Natalia Mela-Constantinidi was born in 1923 in Athens. She studied sculpture at the Athens School of Fine Arts. In 1946 Mela received the first prize for nude sculpture. Mela has held six monographic exhibitions and has participated in another sic group exhibitions in Europe and the US. During her career she received commissions to make memorial portraits of Greek personalities such as Stephanos Dragoumis at Zappeion, George Pesmazoglou at the National Bank, and Pavlos Melas at Kefalari Square.
Upon being asked about the themes in her work, Mela said "my themes are all the things I love in life". She went on to explain that her themes usually stem from Greek mythology and religion. She is also concerned that her sculpture evokes values that she feels are connected to Greek culture, such as 'heroismos' (heroism),'sthenmos' (strength), 'leventia' (courage), and 'romiosyni' (Greekness). Mela has a talent in combining two seemingly contradictory trends; abstraction with figuration. Upon being asked about her choice of materials, Mela said "From the clarity of marble to the potential of paper, once I set my creations on fire... it is like a happening". Mela went on to explain that - having worked with every material - metal appeals to her best, perhaps as a means to express every one of the values she mentioned. In his speech on Mela's exhibition at Kolonaki Sqaure in 2002, Professor Agelos Delivorrias, Director of the Benaki Museum, said "Mela's work is a poetic expression of materials".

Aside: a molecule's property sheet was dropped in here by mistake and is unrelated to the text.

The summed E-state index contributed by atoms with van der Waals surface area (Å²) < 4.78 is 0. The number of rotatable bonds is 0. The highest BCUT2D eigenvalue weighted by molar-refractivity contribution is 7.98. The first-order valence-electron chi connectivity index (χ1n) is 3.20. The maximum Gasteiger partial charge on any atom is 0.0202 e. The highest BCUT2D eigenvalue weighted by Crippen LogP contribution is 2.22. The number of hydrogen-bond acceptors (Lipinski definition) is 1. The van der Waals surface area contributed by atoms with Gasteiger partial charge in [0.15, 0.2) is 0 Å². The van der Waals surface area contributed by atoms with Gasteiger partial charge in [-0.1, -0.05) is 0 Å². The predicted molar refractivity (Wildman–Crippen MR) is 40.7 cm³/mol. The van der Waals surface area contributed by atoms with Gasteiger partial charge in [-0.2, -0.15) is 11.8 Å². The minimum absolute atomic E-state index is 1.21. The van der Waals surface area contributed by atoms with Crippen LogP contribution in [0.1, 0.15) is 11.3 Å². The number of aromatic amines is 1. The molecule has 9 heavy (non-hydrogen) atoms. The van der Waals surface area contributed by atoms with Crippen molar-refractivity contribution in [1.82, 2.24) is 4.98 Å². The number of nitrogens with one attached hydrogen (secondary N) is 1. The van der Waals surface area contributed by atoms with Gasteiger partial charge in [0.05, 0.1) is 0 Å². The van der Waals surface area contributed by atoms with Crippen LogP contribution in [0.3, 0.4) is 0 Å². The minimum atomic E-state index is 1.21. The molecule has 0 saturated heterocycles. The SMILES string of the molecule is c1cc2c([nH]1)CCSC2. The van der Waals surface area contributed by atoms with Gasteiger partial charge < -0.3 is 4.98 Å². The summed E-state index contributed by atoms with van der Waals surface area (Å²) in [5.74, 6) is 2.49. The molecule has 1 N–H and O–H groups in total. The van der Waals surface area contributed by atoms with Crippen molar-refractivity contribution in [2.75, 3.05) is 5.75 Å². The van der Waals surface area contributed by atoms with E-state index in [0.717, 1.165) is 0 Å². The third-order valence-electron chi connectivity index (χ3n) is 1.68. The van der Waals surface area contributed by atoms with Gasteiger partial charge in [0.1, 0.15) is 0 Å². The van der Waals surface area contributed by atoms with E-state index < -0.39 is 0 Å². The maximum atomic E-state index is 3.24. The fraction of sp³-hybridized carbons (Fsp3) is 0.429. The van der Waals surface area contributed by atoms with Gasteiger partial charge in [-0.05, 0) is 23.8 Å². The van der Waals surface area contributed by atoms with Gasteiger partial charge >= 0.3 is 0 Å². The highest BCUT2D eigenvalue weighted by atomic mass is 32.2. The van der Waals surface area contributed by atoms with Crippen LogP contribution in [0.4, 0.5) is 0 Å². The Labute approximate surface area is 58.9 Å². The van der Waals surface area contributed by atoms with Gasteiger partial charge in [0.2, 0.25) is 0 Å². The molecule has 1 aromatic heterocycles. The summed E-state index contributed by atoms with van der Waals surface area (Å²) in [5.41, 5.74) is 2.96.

One may say that Mela has the gift to create feelings. Her work gives the impression that she moves from modern ideas to traditional ones with fluidity in an invisible way. The forms, colours, and materials of her work come together to become one, emitting a feeling of balance and harmony.